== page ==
Carleton College had a quietly solid two days of pool play, with convincing wins against everyone in their pool except UCLA. They beat UBC in UBC’s only loss so far, which launched them to the top of Pool C. Whitman had a slightly more eventful two days, beating the initial top and bottom seeds in their pool before finishing in second due to point differential.
Carleton showed up this weekend, like they always do. Syzygy performed as they were expected during the regular season, and continued that steadiness into pool play. They handily beat the teams that they were supposed to beat, and often accomplished this with unstoppable runs to put away their opponent. A group of practiced upperclassmen leads their team, and lend their experience when momentum is needed. Lucia Childs-Walker has been one of the top performers in Milwaukee, abusing marks and dump defenders alike, while Emily Buckner has provided consistent cutting and opened the field with her throws.
Whitman has a roster chock full of young talent, with many of them gaining experience on the U19 and U23 world teams, but after starting the regular season more slowly than expected, people stopped talking about what the Lady Sweets were going to do this year. They obviously put the pieces together while they were out of the spotlight, and have jumped back onto the main stage since upsetting many of the higher seeded teams at Northwest Regionals.
These two teams are both similar and different in so many ways. Carleton College is without a doubt a program, and one that has been making Nationals for a long time. Whitman, on the other hand, is a newer team full of young players that has never made it this far in the tournament before. Both teams play hard man to man and grind through all of their points. Nothing is given up easily. They have plenty of speed, athleticism, and skill to overcome each other, concentrated in different areas. Whitman has stronger raw talent with players like Nina Finley, Julia Bladin, Claire Revere, and Alissa Soo to name just a few. Syzygy has the experience and patience. Emily Buckner, Lucia Childs-Walker, Zoe Borden, and Megan Chavez have all already had a good start, and they’ve played at this high level before.
All Carleton needs to do is continue doing their job and beating who they’re supposed to beat. Whitman will need to do a bit more, but they’re not putting extra stress on their players. “We’ve already broken seed,” says coach Jeremy Norden, “we literally have nothing to lose. We’re in a perfect position to ball out.”
In addition to this almost carefree confidence, team leaders and coach Ben McGinn have also talked about the strategy they need to defeat Syzygy, speaking of fundamentals and breaking the mark. Norden expressed more confidence in their familiarity with the team.
“We feel like we know them well despite only having playing them once this season. There’s some classic Seattle youth matchups there.” He’s alluding to players like Childs-Walker and Buckner facing the Seattle army on Whitman, such as Bladin, Finley, Heffron, Revere, the healthy Soo sister… the list goes on. Of the all the women’s quarters matchups, this one should be the most interesting.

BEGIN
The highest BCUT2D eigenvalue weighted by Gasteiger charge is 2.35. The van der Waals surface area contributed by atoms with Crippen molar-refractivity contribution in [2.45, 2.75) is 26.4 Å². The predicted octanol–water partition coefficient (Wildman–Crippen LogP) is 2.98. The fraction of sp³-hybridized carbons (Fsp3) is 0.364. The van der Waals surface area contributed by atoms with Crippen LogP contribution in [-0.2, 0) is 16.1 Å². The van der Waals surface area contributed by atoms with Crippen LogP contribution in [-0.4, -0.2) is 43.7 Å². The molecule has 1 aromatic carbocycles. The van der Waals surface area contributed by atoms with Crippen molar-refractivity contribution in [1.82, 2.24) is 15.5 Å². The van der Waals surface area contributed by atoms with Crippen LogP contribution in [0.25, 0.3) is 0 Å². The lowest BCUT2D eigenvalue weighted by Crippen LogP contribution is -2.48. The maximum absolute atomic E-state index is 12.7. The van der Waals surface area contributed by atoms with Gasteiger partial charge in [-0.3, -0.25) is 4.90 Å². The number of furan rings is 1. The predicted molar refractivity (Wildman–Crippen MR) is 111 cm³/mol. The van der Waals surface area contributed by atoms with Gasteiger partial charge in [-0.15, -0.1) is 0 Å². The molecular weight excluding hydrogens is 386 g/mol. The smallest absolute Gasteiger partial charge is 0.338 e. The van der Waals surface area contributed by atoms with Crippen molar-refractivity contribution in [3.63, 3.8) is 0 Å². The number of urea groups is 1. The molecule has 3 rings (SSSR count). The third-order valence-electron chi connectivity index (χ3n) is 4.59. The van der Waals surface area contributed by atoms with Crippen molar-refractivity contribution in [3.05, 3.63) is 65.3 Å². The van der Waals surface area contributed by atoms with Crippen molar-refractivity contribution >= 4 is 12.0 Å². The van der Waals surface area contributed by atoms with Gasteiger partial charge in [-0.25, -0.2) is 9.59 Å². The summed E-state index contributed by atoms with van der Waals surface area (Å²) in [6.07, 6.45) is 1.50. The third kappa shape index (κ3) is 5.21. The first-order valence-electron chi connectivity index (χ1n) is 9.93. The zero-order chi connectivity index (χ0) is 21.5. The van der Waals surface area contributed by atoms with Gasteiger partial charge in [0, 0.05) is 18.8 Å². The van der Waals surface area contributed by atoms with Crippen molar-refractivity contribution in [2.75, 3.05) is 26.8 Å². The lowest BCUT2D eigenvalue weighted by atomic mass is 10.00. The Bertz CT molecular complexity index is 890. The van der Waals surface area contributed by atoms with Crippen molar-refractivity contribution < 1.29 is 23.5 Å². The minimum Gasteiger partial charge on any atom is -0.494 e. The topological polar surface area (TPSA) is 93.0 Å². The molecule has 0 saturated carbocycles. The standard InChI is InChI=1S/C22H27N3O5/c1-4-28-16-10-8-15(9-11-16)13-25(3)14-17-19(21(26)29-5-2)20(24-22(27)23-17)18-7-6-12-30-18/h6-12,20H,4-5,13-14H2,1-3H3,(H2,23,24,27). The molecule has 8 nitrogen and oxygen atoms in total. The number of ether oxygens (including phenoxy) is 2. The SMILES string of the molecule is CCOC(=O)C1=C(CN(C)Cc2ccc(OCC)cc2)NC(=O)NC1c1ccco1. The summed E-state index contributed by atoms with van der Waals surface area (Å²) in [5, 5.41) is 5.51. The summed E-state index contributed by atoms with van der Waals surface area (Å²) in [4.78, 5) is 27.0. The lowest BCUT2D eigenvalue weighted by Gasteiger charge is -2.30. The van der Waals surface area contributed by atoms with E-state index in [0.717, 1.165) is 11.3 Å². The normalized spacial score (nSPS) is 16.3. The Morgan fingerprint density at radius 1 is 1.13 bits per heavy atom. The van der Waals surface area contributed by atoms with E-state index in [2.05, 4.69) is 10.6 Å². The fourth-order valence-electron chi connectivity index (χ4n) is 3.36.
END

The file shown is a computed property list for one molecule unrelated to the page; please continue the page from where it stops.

Stanford (2) vs. Colorado (4)
Think Rudy. Frodo Baggins. The 1980 USA hockey team. Choose your favorite underdog story, and add Colorado Kali to the list. Because they will need to mix luck, focus, and a small dash of miracle to get past Stanford Superfly in the quarters.
Stanford has had a spotless record so far this tournament. Even during their windy showdown against Washington this morning, Stanford was in control, reaching 15 points in each of their games. They’re tall, fast, physical, and skilled. Monisha White is the explosive end and beginning of plays, whether she’s launching a backhand deep or she’s bidding to deny her opponent’s hopes midair.
When Michela Meister and Halsey Hoster aren’t stealing discs from the sky, Anne Rempel is snapping up handler swings in the cup. Stanford will huck the disc deep without the guarantee of a connection – they racked up 47 turns in their Washington game – but they know they’ll get the disc back. Who can stop the big bad Superfly?
Colorado hopes to stop them tomorrow. Colorado has survived a trickier road to reach the quarters, despite coming into nationals as the one seed in Pool D. Both Virginia and Whitman capitalized on Colorado’s inconsistent execution in pool play: Kali players cheer “catches and throws, catches and throws” from the sidelines, reminding each other to take a breath and take each play as it comes.
Megan Cousins, Dori Franklin, and Lisa Doan have done a lot for Kali, but the backfield and receivers haven’t always been reading the same playbook. Nhi has been instrumental for Kali all weekend despite her massive leg brace and the pain she’s visibly battling with every jump and cut.
When teams have truly taken down Stanford – and by teams I mean Oregon – they have worn down Superfly’s upper crust and pressured their downfield cutters to make plays outside of resets. With smart matchups like Cousins and Rempel, Kirstin Johnson and Stephanie Lim, and Franklin and Meister, Kali can slow down Superfly’s forceful offense and make them work for it. Stanford specializes in forcing teams into playing offense to their defense. Colorado will need to stick to the offense they’ve crafted if they want to make it through.